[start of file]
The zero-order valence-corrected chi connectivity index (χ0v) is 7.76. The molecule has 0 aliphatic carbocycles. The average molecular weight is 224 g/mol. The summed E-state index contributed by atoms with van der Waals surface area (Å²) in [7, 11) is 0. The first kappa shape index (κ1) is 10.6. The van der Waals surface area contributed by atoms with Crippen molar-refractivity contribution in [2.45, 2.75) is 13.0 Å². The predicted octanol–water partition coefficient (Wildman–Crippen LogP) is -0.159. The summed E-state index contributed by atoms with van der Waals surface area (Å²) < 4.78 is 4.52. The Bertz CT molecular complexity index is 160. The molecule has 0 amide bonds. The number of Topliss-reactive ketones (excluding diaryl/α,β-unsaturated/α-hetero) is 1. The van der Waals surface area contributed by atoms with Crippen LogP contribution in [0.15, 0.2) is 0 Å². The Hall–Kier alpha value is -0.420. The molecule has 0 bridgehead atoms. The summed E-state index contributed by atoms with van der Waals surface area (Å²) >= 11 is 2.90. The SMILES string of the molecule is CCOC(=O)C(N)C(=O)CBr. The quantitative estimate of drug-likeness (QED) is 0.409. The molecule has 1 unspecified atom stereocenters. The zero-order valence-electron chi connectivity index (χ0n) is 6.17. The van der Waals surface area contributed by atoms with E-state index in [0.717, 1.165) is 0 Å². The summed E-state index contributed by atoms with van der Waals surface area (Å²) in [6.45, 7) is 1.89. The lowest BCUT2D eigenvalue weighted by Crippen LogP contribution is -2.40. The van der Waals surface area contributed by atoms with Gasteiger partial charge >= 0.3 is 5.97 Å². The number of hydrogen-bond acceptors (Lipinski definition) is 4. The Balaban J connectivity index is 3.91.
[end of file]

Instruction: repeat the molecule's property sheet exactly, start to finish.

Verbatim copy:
The zero-order valence-corrected chi connectivity index (χ0v) is 7.76. The molecule has 0 aliphatic carbocycles. The average molecular weight is 224 g/mol. The summed E-state index contributed by atoms with van der Waals surface area (Å²) in [7, 11) is 0. The first kappa shape index (κ1) is 10.6. The van der Waals surface area contributed by atoms with Crippen molar-refractivity contribution in [2.45, 2.75) is 13.0 Å². The predicted octanol–water partition coefficient (Wildman–Crippen LogP) is -0.159. The summed E-state index contributed by atoms with van der Waals surface area (Å²) < 4.78 is 4.52. The Bertz CT molecular complexity index is 160. The molecule has 0 amide bonds. The number of Topliss-reactive ketones (excluding diaryl/α,β-unsaturated/α-hetero) is 1. The van der Waals surface area contributed by atoms with Crippen LogP contribution in [0.15, 0.2) is 0 Å². The Hall–Kier alpha value is -0.420. The molecule has 0 bridgehead atoms. The summed E-state index contributed by atoms with van der Waals surface area (Å²) >= 11 is 2.90. The SMILES string of the molecule is CCOC(=O)C(N)C(=O)CBr. The quantitative estimate of drug-likeness (QED) is 0.409. The molecule has 1 unspecified atom stereocenters. The zero-order valence-electron chi connectivity index (χ0n) is 6.17. The van der Waals surface area contributed by atoms with E-state index in [0.717, 1.165) is 0 Å². The summed E-state index contributed by atoms with van der Waals surface area (Å²) in [6.45, 7) is 1.89. The lowest BCUT2D eigenvalue weighted by Crippen LogP contribution is -2.40. The van der Waals surface area contributed by atoms with Gasteiger partial charge >= 0.3 is 5.97 Å². The number of hydrogen-bond acceptors (Lipinski definition) is 4. The Balaban J connectivity index is 3.91.